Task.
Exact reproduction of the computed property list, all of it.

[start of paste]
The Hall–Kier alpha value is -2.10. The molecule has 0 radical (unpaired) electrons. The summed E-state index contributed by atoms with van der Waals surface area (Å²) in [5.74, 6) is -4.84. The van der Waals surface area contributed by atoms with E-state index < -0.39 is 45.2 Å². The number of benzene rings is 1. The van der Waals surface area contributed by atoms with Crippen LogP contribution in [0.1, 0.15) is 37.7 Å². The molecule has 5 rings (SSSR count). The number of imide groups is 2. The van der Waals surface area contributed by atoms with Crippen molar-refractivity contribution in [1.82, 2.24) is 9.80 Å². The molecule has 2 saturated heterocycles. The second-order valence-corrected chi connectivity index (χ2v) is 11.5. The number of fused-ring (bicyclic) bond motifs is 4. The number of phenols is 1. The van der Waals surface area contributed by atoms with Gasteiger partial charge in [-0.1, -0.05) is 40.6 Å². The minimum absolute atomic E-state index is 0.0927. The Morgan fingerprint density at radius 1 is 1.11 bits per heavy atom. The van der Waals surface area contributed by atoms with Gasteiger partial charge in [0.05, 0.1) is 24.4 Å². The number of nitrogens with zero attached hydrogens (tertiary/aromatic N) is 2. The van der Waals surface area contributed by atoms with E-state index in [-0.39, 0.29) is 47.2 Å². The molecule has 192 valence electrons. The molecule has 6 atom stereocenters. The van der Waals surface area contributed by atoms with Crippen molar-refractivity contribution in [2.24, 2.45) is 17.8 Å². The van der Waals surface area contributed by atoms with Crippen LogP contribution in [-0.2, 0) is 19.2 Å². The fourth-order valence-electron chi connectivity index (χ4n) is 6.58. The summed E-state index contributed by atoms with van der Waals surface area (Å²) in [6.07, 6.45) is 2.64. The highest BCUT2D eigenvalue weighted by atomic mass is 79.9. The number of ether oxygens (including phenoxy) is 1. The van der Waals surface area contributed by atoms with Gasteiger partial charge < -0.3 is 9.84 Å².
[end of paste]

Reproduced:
The Hall–Kier alpha value is -2.10. The molecule has 0 radical (unpaired) electrons. The summed E-state index contributed by atoms with van der Waals surface area (Å²) in [5.74, 6) is -4.84. The van der Waals surface area contributed by atoms with E-state index < -0.39 is 45.2 Å². The number of benzene rings is 1. The van der Waals surface area contributed by atoms with Crippen LogP contribution in [0.1, 0.15) is 37.7 Å². The molecule has 5 rings (SSSR count). The number of imide groups is 2. The van der Waals surface area contributed by atoms with Crippen molar-refractivity contribution in [1.82, 2.24) is 9.80 Å². The molecule has 2 saturated heterocycles. The second-order valence-corrected chi connectivity index (χ2v) is 11.5. The number of fused-ring (bicyclic) bond motifs is 4. The number of phenols is 1. The van der Waals surface area contributed by atoms with Gasteiger partial charge in [-0.1, -0.05) is 40.6 Å². The minimum absolute atomic E-state index is 0.0927. The Morgan fingerprint density at radius 1 is 1.11 bits per heavy atom. The van der Waals surface area contributed by atoms with Gasteiger partial charge in [0.05, 0.1) is 24.4 Å². The number of nitrogens with zero attached hydrogens (tertiary/aromatic N) is 2. The van der Waals surface area contributed by atoms with E-state index in [-0.39, 0.29) is 47.2 Å². The molecule has 192 valence electrons. The molecule has 6 atom stereocenters. The van der Waals surface area contributed by atoms with Crippen molar-refractivity contribution in [2.24, 2.45) is 17.8 Å². The van der Waals surface area contributed by atoms with Crippen LogP contribution in [-0.2, 0) is 19.2 Å². The fourth-order valence-electron chi connectivity index (χ4n) is 6.58. The summed E-state index contributed by atoms with van der Waals surface area (Å²) in [6.07, 6.45) is 2.64. The highest BCUT2D eigenvalue weighted by atomic mass is 79.9. The number of ether oxygens (including phenoxy) is 1. The van der Waals surface area contributed by atoms with Gasteiger partial charge < -0.3 is 9.84 Å².